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What makes a good school leader?
February 11, 2016
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We Need A Special Understanding Of The Need To Learn

Special education (also known as special needs education) is the practice of educating students with special educational needs in a way that addresses their individual differences and needs.

Beyond this general definition, however, special education is much harder to define. Common sense tells us that is because, while human learning exists on a developmental continuum made of physical, cognitive and social milestones (like learning to walk, talk, share), many of us also experience how untypical the development of our own abilities take place. For instance, we might have skipped an academic year of school. Or we might still be holding onto the resentment of being called ‘stupid’ by our teachers. Stories abound, for instance, about how famous Nobel-prize-winning writers and scientists –  Einstein, for example – were regarding as having ‘learning problems’ as children!

What these stories highlight is that trying to define human ability(and, therefore, disability) can be caught on the ‘horns of a dilemma’ that leads us to question what’s involved in determining the exact nature of ‘special education’.  Yes, we have forensic, medical and other quantifiable diagnostic tests that give educators and health workers an indication of specific conditions, for instance, of hearing loss, eyesight, muscle tone and other physiological indicators. However, we also call on and apply qualitative measures such as IQ tests and other psychological diagnoses which are often disputed and accused of being inaccurate and culturally biased.

Schools generally use a combination of quantitative medical diagnoses and qualitative psychological assessments of students to address more pragmatic criteria.  You can see this approach, for instance, on TEACH.COM, one of the USA’s top websites for teachers.  Special education is defined by that organisation as education for “students who are mentally, physically, socially and/or emotionally delayed“. The concept of “delay” refers to an aspect of the child’s overall development that places the child behind his or her peers.  The condition is severe enough to prevent the child from being admitted into a traditional classroom environment.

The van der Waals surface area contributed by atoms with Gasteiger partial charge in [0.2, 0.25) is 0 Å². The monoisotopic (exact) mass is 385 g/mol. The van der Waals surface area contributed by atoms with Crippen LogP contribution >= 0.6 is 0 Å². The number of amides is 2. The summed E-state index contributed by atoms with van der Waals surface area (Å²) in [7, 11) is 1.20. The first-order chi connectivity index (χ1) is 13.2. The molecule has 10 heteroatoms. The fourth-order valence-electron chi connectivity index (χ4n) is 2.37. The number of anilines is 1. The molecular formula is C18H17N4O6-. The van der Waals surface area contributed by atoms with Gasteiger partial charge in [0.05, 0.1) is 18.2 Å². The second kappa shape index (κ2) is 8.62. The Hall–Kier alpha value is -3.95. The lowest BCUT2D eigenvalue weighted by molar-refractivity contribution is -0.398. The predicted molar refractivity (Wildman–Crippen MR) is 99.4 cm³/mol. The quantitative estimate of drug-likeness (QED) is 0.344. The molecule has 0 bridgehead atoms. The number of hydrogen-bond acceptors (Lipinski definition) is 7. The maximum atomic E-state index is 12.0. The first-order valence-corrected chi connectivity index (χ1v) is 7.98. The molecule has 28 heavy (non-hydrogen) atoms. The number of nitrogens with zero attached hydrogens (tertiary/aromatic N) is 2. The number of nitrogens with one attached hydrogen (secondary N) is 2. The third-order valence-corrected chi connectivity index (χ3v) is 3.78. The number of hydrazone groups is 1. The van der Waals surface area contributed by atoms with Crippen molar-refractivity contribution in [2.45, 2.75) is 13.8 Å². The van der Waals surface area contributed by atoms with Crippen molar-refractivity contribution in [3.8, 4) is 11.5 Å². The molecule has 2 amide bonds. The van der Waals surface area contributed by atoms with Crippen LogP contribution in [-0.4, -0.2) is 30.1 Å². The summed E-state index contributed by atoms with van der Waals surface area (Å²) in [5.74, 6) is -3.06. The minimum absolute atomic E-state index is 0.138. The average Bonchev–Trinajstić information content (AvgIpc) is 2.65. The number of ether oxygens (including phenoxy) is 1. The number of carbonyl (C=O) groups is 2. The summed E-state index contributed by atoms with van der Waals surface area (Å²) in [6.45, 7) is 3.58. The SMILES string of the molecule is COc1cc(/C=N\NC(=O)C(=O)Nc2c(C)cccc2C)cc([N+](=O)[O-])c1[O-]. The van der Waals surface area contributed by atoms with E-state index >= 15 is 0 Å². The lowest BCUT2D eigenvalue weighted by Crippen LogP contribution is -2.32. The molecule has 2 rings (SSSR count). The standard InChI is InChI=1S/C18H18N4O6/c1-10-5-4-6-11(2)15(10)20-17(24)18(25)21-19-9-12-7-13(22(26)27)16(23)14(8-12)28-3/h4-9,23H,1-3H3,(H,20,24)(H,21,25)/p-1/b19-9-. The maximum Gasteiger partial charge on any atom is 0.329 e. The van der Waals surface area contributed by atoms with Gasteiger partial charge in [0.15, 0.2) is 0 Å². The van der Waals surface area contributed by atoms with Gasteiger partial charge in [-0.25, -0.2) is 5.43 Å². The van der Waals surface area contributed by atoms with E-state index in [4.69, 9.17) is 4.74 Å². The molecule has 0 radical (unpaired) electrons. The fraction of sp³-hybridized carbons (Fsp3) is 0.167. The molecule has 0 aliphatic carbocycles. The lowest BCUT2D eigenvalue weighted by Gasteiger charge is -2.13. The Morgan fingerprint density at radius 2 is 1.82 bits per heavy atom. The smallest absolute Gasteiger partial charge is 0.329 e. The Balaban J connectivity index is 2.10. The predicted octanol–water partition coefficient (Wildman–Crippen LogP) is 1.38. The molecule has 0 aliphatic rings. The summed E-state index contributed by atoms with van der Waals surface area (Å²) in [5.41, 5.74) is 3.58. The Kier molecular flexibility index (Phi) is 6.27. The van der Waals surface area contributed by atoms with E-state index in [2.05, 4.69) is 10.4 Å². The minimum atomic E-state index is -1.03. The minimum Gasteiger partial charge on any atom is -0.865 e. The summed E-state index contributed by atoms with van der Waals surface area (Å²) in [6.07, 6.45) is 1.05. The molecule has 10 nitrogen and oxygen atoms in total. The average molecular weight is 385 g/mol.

Insight Africa UK's Chart Of The Four Categories Of Special Education Focused On In UK Mainstream & Special Schools

Defining the cognitive (mental), physical, social and emotional conditions that children present to educators, doctors and psychologists is complex. Nonetheless, as teachers and school leaders, it is imperative for us to be aware of the developmental needs of ALL our students. With that in mind, the UK’s SEN Support: Guidance for early years providers, mainstream schools and colleges (2015) should be read and valued not only because it alerts us to categories of ‘special education’ but also because it deepens our understanding of the developmental continuum for educating all students. We have created a handy chart for you to copy, summarising the four main categories in which special education services are offered in the UK. This national document is placed alongside other valuable resources found on UK Local Councils and Borough websites. For instance, we have also used documents found on the Hampshire County Council website listed here to complete chart.

Special education needs (SEN) publications 

Guidance and forms for schools, colleges and early years providers

conditions in special education (1)
Ralueke
Ralueke
Ral is Executive Director of Insight Africa UK a company registered in England and Wales to provide Educational Services. She holds a Masters degree from University of Leeds UK and University of Nigeria Nsukka. She also works part time with a City Council in the UK Our Aim: Every Child in Learning, Every School Outstanding Every Teacher Achieving

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